Accessing IO memory from a Docker container

Hi all,

In my quest to use the GPT1 timer on my colibri i.MX7 module, I am looking at accessing its registers which are located (according to the NPX doc and the device tree) at 0x302d0000 and beyond.
Access is required from an application that I write with Visual Studio Code with the Torizon extension.

I’ve been looking at several examples from e.g. Toradex kernel code and I also found a method using /dev/mem and mmap().

The first one was suggested by jeremias.tx (in another post regarding GPT1) and is rather informative but this example does not compile in my application due to the #includes, I probably need to install an SDK etc. And there is perhaps also a problem with the fact that running within a container shields the application from the ‘real’ memory ? (like it is for e.g. TCP/UDP ports).

The second method seems feasible except that one needs to be root in order to open /dev/mem.
So my immediate question is:
How can I make my application/container execute as root ?

In a broader perspective, any kind of suggestion of how to read/write I/O registers from my application would be welcomed…

Best regards

Jeroen

Greetings @ompie,

How can I make my application/container execute as root ?

For our extension when you create a project it asks for a username. This username is the user that is used inside the container at runtime. You can change this via the username field in the configuration.

Best Regards,
Jeremias

Thanks @jeremias.tx,

Sometimes things are so easy :slight_smile:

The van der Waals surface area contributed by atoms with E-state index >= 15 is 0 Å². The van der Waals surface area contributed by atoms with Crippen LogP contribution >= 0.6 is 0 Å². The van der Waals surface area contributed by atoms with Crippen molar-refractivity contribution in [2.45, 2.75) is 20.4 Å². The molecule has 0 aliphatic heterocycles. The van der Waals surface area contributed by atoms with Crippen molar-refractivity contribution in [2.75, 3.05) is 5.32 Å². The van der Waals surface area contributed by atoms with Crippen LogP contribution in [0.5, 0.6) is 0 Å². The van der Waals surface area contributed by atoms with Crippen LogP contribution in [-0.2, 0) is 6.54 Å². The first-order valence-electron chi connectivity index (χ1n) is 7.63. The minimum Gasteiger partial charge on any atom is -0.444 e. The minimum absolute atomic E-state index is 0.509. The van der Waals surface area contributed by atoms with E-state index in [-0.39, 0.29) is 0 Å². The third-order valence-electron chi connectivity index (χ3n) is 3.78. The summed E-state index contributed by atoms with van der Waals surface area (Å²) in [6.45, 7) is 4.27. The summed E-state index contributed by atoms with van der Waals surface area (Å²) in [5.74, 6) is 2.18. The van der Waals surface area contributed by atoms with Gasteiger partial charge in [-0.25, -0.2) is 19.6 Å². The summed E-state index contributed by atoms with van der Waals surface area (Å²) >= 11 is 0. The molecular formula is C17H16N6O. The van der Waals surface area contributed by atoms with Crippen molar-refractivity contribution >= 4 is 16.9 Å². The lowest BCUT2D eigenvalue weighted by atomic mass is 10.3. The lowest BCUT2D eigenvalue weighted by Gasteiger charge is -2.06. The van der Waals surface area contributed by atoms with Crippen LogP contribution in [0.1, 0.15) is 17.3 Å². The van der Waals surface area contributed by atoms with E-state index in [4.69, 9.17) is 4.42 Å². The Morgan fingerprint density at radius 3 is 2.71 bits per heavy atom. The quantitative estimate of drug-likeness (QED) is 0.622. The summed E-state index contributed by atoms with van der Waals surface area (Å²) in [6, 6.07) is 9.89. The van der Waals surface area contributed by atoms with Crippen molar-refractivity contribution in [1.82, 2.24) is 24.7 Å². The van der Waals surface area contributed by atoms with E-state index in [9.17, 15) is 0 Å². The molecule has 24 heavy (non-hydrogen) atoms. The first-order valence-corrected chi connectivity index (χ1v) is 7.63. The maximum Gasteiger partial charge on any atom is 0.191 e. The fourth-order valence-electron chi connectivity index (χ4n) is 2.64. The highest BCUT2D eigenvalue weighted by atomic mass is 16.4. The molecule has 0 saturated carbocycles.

However, even being root I could still not open /dev/mem. While googling, there seem to be further restrictions in order to avoid user programs having access to the physical memory. So this is probably not the way to go when I want to access I/O.
Any suggestions on how to do that another way would be welcome !

Another question concerning the change of user for the container : changing from ‘torizon’ to ‘root’ did work because they have the same password. But I was wondering where the password could be changed. When you create a new application, it asks for both user name and password but I could only find a ‘user name’ field in the Torizon extension once the application is already configured.

Best regards,

Jeroen

Another question concerning the change of user for the container : changing from ‘torizon’ to ‘root’ did work because they have the same password. But I was wondering where the password could be changed. When you create a new application, it asks for both user name and password but I could only find a ‘user name’ field in the Torizon extension once the application is already configured.

One thing to understand is that the user in the container is separate from the user outside of the container.

Inside the container the torizon and root user are password-less. These users are different from torizon and root` outside of the container.

Furthermore when you create a project with the extension only a username is required. This username being what user to use inside the container. Are you perhaps talking about the username/password required when adding a device? This username/password is for accessing the device via SSH, and is unrelated to your project and container.

Best Regards,
Jeremias

OK, so what could I do so that my application that runs inside the container has sufficient rights to open /dev/mem of the actual machine ?
(I did add /dev/mem to the “devices” list in the Torizon extension)

Yes, that’s probably the one…

Meanwhile, it is very well possible that this way, trying to use /dev/mem, is a dead end due to possible other restrictions for its use as I mentioned earlier. So any suggestions for other way to access the GTP register are still welcome…